William Slattery Imparts Wisdom to the Nation. The Recession Diaries – September 27th

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William Slattery of the financial services company State Street, and a member of the McCarthy Committee, has offered some advice to the nation in its time of need. With unemployment climbing ever higher, with 250,000 jobs already shed since the start of the recession, he proposes that the largest employer in the state slash a further 30,000 jobs. Wow.

Of all the fiscal measures that could be taken by the Government – as measured by the ESRI (income tax, property tax, carbon tax, public sector wage cuts, capital spending cuts) – cutting public sector employment is the worst. Using the ESRI findings we can measure what we might expect from William Slattery’s proposal:

Slattery

All those numbers going south – what does it mean?

William Slattery wants to collapse the domestic economy by over €3 billion – prolonging the recession for at least another year and possible two.

William Slattery wants to put more than 40,000 people on the dole queues – and it could be higher if we can’t kick more people out of the country through emigration.

William Slattery wants to drive more businesses out of business by cutting consumer spending up to €1.7 billion.

But wait a minute – William says we’ll save €2 billion. Is that true? Not even close. The annual deficit will fall by -0.2 of GDP – or about €330 million. Why so little? Because after you factor in the rise in unemployment costs, the loss in tax revenue (income tax, PRSI, VAT from reduced spending), lower businesses taxes from the loss of turnover – the actual savings is peanuts.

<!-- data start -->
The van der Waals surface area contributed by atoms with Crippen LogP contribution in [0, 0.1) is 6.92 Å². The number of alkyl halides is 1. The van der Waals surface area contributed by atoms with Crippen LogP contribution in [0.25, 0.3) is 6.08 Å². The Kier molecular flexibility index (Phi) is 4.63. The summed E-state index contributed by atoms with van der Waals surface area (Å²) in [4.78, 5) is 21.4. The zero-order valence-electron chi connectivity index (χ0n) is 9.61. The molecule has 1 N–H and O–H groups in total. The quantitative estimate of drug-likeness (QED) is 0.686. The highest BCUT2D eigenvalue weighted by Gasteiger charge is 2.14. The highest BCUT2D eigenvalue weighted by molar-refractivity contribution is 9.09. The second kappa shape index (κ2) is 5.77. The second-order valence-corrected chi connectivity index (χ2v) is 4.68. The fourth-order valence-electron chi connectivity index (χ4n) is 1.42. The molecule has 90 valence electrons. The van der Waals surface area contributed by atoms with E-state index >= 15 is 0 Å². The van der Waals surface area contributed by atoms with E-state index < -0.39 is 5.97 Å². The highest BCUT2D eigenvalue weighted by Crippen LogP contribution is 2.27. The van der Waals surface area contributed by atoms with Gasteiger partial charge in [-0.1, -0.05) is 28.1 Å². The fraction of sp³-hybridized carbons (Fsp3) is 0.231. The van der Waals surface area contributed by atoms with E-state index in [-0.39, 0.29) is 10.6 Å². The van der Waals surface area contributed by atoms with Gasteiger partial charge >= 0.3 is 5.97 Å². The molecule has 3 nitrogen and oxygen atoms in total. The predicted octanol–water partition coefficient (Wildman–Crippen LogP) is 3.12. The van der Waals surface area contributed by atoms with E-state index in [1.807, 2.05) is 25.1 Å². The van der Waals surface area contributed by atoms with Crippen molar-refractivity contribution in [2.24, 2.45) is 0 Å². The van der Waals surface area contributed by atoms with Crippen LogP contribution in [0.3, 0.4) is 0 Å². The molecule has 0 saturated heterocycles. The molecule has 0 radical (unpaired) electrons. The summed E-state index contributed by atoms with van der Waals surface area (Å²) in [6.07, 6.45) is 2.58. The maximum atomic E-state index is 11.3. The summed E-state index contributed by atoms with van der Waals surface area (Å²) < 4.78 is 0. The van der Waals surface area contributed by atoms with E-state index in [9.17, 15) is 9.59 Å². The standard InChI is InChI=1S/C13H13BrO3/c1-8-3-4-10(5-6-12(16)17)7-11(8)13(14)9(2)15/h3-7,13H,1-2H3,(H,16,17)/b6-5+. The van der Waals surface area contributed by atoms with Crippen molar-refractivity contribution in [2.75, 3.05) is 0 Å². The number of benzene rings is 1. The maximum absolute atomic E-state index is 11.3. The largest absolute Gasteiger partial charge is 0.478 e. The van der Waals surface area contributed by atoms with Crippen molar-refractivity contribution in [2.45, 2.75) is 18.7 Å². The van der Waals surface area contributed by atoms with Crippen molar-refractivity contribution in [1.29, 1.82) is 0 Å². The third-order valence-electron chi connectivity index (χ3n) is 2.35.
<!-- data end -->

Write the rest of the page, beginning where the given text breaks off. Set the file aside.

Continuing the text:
No doubt William hasn’t thought this through. You cut your total national income by over €3 billion to get a savings of €300 million – if a CEO of a multi-national firm tried to do that with their business, they’d be clearing their desk before noon.

It doesn’t bother me that William Slattery makes such an ill-informed proposal. After all, there are people who deny climate change, evolution, and the moon landing; heck, there are people who think the radio makes noise because there are tiny little people inside it. The world is a wide world – there will always be a William Slattery around to amuse and irritate (Eamon Blaney proposes that 100,000 public sector workers be laid off but he was writing in the Sunday Independent, a publication that only exists to facilitate one of the best regular weekly on-line competitions over at Cedar Lounge Revolution).